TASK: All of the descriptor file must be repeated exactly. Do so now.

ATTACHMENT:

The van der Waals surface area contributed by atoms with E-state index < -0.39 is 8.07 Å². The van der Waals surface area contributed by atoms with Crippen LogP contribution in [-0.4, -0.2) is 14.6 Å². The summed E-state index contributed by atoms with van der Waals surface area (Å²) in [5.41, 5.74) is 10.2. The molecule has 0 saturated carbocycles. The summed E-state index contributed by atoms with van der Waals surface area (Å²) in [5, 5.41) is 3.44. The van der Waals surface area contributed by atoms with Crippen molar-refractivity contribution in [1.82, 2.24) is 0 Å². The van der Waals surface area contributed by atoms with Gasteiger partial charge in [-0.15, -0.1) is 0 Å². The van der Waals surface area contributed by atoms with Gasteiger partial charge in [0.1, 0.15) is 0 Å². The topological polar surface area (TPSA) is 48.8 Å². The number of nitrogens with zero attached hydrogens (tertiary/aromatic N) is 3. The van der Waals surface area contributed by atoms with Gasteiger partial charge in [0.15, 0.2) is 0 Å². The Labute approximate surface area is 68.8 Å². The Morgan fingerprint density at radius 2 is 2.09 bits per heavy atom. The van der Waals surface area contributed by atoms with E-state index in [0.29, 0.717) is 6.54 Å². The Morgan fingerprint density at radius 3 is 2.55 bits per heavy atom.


The van der Waals surface area contributed by atoms with E-state index < -0.39 is 8.07 Å². The van der Waals surface area contributed by atoms with Crippen LogP contribution in [-0.4, -0.2) is 14.6 Å². The summed E-state index contributed by atoms with van der Waals surface area (Å²) in [5.41, 5.74) is 10.2. The molecule has 0 saturated carbocycles. The summed E-state index contributed by atoms with van der Waals surface area (Å²) in [5, 5.41) is 3.44. The van der Waals surface area contributed by atoms with Crippen molar-refractivity contribution in [1.82, 2.24) is 0 Å². The van der Waals surface area contributed by atoms with Gasteiger partial charge in [-0.15, -0.1) is 0 Å². The van der Waals surface area contributed by atoms with Gasteiger partial charge in [0.1, 0.15) is 0 Å². The topological polar surface area (TPSA) is 48.8 Å². The number of nitrogens with zero attached hydrogens (tertiary/aromatic N) is 3. The van der Waals surface area contributed by atoms with Gasteiger partial charge in [0.15, 0.2) is 0 Å². The Labute approximate surface area is 68.8 Å². The Morgan fingerprint density at radius 2 is 2.09 bits per heavy atom. The van der Waals surface area contributed by atoms with E-state index in [0.29, 0.717) is 6.54 Å². The Morgan fingerprint density at radius 3 is 2.55 bits per heavy atom.